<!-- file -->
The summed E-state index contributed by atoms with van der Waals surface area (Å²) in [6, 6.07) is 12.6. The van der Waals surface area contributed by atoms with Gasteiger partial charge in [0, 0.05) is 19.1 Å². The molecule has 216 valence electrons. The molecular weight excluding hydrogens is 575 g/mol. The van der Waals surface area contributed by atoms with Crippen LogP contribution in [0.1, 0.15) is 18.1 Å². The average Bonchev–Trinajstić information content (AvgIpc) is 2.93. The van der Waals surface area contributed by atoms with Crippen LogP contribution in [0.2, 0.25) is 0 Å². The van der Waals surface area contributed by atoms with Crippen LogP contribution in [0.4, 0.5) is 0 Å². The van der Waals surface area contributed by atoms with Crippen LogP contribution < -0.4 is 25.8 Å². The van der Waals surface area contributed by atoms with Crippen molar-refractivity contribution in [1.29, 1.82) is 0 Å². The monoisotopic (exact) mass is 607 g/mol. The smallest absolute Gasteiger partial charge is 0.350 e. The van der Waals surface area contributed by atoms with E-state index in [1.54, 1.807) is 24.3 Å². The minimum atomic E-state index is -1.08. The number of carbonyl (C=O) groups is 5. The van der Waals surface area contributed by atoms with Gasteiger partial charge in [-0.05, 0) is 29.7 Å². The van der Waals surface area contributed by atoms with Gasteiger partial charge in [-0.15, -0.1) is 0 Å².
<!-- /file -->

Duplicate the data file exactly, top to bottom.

The summed E-state index contributed by atoms with van der Waals surface area (Å²) in [6, 6.07) is 12.6. The van der Waals surface area contributed by atoms with Gasteiger partial charge in [0, 0.05) is 19.1 Å². The molecule has 216 valence electrons. The molecular weight excluding hydrogens is 575 g/mol. The van der Waals surface area contributed by atoms with Crippen LogP contribution in [0.1, 0.15) is 18.1 Å². The average Bonchev–Trinajstić information content (AvgIpc) is 2.93. The van der Waals surface area contributed by atoms with Crippen LogP contribution in [0.2, 0.25) is 0 Å². The van der Waals surface area contributed by atoms with Crippen LogP contribution in [0.4, 0.5) is 0 Å². The van der Waals surface area contributed by atoms with Crippen LogP contribution < -0.4 is 25.8 Å². The van der Waals surface area contributed by atoms with Crippen molar-refractivity contribution in [1.29, 1.82) is 0 Å². The monoisotopic (exact) mass is 607 g/mol. The smallest absolute Gasteiger partial charge is 0.350 e. The van der Waals surface area contributed by atoms with E-state index in [1.54, 1.807) is 24.3 Å². The minimum atomic E-state index is -1.08. The number of carbonyl (C=O) groups is 5. The van der Waals surface area contributed by atoms with Gasteiger partial charge in [-0.05, 0) is 29.7 Å². The van der Waals surface area contributed by atoms with Gasteiger partial charge in [-0.15, -0.1) is 0 Å².